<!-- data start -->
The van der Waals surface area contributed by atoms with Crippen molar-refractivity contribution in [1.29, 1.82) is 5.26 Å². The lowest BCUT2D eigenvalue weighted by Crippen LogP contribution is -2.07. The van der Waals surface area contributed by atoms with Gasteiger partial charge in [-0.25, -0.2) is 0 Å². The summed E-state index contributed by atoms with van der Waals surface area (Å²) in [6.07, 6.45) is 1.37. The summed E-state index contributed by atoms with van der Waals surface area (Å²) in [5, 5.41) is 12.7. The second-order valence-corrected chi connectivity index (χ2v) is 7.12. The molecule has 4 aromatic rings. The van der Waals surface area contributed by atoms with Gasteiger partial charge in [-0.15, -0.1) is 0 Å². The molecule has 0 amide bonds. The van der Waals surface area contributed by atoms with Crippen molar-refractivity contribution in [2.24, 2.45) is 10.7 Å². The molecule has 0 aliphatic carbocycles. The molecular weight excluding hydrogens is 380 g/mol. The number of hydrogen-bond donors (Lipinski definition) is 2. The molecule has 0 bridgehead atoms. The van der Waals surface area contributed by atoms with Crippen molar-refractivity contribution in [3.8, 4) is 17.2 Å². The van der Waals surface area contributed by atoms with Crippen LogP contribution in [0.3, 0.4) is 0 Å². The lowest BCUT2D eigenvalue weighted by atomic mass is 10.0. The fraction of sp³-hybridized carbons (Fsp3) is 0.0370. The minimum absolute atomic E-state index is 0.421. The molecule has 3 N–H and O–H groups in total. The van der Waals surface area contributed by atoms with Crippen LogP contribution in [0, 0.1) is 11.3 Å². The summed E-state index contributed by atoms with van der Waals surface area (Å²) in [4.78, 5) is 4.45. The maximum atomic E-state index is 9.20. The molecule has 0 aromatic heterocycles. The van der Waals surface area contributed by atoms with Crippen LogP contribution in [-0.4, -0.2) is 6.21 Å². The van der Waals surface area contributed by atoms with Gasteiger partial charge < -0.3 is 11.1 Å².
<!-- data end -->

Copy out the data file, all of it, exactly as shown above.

The van der Waals surface area contributed by atoms with Crippen molar-refractivity contribution in [1.29, 1.82) is 5.26 Å². The lowest BCUT2D eigenvalue weighted by Crippen LogP contribution is -2.07. The van der Waals surface area contributed by atoms with Gasteiger partial charge in [-0.25, -0.2) is 0 Å². The summed E-state index contributed by atoms with van der Waals surface area (Å²) in [6.07, 6.45) is 1.37. The summed E-state index contributed by atoms with van der Waals surface area (Å²) in [5, 5.41) is 12.7. The second-order valence-corrected chi connectivity index (χ2v) is 7.12. The molecule has 4 aromatic rings. The van der Waals surface area contributed by atoms with Gasteiger partial charge in [-0.15, -0.1) is 0 Å². The molecule has 0 amide bonds. The van der Waals surface area contributed by atoms with Crippen molar-refractivity contribution in [2.24, 2.45) is 10.7 Å². The molecule has 0 aliphatic carbocycles. The molecular weight excluding hydrogens is 380 g/mol. The number of hydrogen-bond donors (Lipinski definition) is 2. The molecule has 0 bridgehead atoms. The van der Waals surface area contributed by atoms with Crippen molar-refractivity contribution in [3.8, 4) is 17.2 Å². The van der Waals surface area contributed by atoms with Crippen LogP contribution in [0.3, 0.4) is 0 Å². The lowest BCUT2D eigenvalue weighted by atomic mass is 10.0. The fraction of sp³-hybridized carbons (Fsp3) is 0.0370. The minimum absolute atomic E-state index is 0.421. The molecule has 3 N–H and O–H groups in total. The van der Waals surface area contributed by atoms with Crippen LogP contribution in [0, 0.1) is 11.3 Å². The summed E-state index contributed by atoms with van der Waals surface area (Å²) in [4.78, 5) is 4.45. The maximum atomic E-state index is 9.20. The molecule has 0 aromatic heterocycles. The van der Waals surface area contributed by atoms with Crippen LogP contribution in [-0.4, -0.2) is 6.21 Å². The van der Waals surface area contributed by atoms with Gasteiger partial charge < -0.3 is 11.1 Å².